During gravitropism one of the main players that allow the transport of auxin from the tip to the elongation zone in Arabidopsis roots is PIN2 (Rahman et al., 2010). PIN2 is localized in the shootward-facing membranes of lateral root cap (LRC), epidermal, and mature cortical cells (Müller et al., 1998; Abas et al., 2006). Hence, PIN2-mediated asymmetric distribution of auxin leads to a differential growth between the lower and the upper side of the root. Thus, the mechanisms underlying the spatiotemporal asymmetric distribution of PIN2 and auxin are critical to understand growth-tropic responses in plants (Grunewald and Friml, 2010).
Besides auxin, sedimentation of starch-filled amyloplasts within the columella cells of the root cap constitutes one of the initial events in gravity perception (Blancaflor and Masson, 2003). The glutamate receptors controlling Ca2+ influx and LAZY plant-specific proteins are early-acting mediators of gravity signals (Miller et al., 2010; Taniguchi et al., 2017; Yoshihara and Spalding, 2017). In addition, apoplastic pH, Ca2+, inositol 1,4,5-trisphosphate, and reactive oxygen species have been associated to root gravitropism (Perera et al., 1999; Scott and Allen, 1999; Joo et al., 2001; Monshausen et al., 2011). It has been proposed that all these signals together, act in the initial non-transcriptional phase of the gravitropic response, within 15 min after the onset of the gravistimulus (Sato et al., 2015). In gravistimulated soybean roots, the auxin transport inhibitor 1-N-naphthylphthalamic acid impaired nitric oxide (NO) accumulation suggesting that NO is a downstream effector of auxin action (Hu et al., 2005). However, whether there is a direct crosstalk between auxin and NO in root gravitropism is currently unknown. To shed light on the molecular basis that underpins auxin and NO regulation, we analyzed gravistimulated Arabidopsis roots using an accurate, time-resolved morphometric analysis and quantitative confocal imaging. We also analyzed the asymmetric distribution of auxin and NO and discussed their functions on regulating PIN2 dynamics during the initial phases of root gravitropism in Arabidopsis.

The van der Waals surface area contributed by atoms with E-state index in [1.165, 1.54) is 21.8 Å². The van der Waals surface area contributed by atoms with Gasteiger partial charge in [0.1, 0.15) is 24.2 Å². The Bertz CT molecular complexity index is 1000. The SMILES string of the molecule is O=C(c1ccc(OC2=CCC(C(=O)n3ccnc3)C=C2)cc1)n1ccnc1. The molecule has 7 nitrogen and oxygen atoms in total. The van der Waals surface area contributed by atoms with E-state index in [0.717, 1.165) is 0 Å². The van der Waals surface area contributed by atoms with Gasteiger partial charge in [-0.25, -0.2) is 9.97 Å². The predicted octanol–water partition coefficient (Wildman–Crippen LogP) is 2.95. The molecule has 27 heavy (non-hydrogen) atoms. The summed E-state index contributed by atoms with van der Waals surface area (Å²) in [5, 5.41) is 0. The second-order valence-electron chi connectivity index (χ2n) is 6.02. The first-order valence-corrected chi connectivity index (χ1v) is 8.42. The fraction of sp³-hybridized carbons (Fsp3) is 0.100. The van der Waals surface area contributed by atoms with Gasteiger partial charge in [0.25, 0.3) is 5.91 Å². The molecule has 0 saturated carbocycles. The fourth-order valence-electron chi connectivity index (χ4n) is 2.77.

Materials and Methods